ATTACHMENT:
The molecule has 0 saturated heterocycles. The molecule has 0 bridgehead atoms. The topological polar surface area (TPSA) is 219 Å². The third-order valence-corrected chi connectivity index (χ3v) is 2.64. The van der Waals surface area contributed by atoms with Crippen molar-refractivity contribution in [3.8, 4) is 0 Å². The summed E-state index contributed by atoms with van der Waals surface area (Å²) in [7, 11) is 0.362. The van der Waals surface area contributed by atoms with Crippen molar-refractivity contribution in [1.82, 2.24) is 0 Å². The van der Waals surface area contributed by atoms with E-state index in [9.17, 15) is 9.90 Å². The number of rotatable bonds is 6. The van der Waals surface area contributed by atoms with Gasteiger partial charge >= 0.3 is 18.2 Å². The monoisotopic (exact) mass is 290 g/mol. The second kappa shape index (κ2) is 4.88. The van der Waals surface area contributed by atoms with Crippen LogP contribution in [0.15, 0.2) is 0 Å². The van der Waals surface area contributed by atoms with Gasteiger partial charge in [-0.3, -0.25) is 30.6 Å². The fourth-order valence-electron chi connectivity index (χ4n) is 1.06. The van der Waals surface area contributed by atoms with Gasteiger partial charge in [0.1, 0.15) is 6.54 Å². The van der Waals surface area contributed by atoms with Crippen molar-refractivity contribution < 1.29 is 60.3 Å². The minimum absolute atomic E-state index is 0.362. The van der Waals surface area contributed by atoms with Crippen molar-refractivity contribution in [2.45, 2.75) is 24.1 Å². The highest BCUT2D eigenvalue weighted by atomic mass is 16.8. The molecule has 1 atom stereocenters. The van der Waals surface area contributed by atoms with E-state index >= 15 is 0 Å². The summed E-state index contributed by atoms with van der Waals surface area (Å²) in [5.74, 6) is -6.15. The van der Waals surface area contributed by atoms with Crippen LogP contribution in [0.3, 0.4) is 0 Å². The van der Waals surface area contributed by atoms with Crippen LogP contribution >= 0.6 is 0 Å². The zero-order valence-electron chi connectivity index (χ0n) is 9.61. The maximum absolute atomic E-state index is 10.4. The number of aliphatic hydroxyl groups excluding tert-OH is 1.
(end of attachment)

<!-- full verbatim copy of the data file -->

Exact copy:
The molecule has 0 saturated heterocycles. The molecule has 0 bridgehead atoms. The topological polar surface area (TPSA) is 219 Å². The third-order valence-corrected chi connectivity index (χ3v) is 2.64. The van der Waals surface area contributed by atoms with Crippen molar-refractivity contribution in [3.8, 4) is 0 Å². The summed E-state index contributed by atoms with van der Waals surface area (Å²) in [7, 11) is 0.362. The van der Waals surface area contributed by atoms with Crippen molar-refractivity contribution in [1.82, 2.24) is 0 Å². The van der Waals surface area contributed by atoms with E-state index in [9.17, 15) is 9.90 Å². The number of rotatable bonds is 6. The van der Waals surface area contributed by atoms with Gasteiger partial charge >= 0.3 is 18.2 Å². The monoisotopic (exact) mass is 290 g/mol. The second kappa shape index (κ2) is 4.88. The van der Waals surface area contributed by atoms with Crippen LogP contribution in [0.15, 0.2) is 0 Å². The van der Waals surface area contributed by atoms with Gasteiger partial charge in [-0.3, -0.25) is 30.6 Å². The fourth-order valence-electron chi connectivity index (χ4n) is 1.06. The van der Waals surface area contributed by atoms with Gasteiger partial charge in [0.1, 0.15) is 6.54 Å². The van der Waals surface area contributed by atoms with Crippen molar-refractivity contribution < 1.29 is 60.3 Å². The minimum absolute atomic E-state index is 0.362. The van der Waals surface area contributed by atoms with Crippen molar-refractivity contribution in [2.45, 2.75) is 24.1 Å². The highest BCUT2D eigenvalue weighted by atomic mass is 16.8. The molecule has 1 atom stereocenters. The van der Waals surface area contributed by atoms with E-state index >= 15 is 0 Å². The summed E-state index contributed by atoms with van der Waals surface area (Å²) in [5.74, 6) is -6.15. The van der Waals surface area contributed by atoms with Crippen LogP contribution in [0.3, 0.4) is 0 Å². The van der Waals surface area contributed by atoms with Crippen LogP contribution >= 0.6 is 0 Å². The zero-order valence-electron chi connectivity index (χ0n) is 9.61. The maximum absolute atomic E-state index is 10.4. The number of aliphatic hydroxyl groups excluding tert-OH is 1.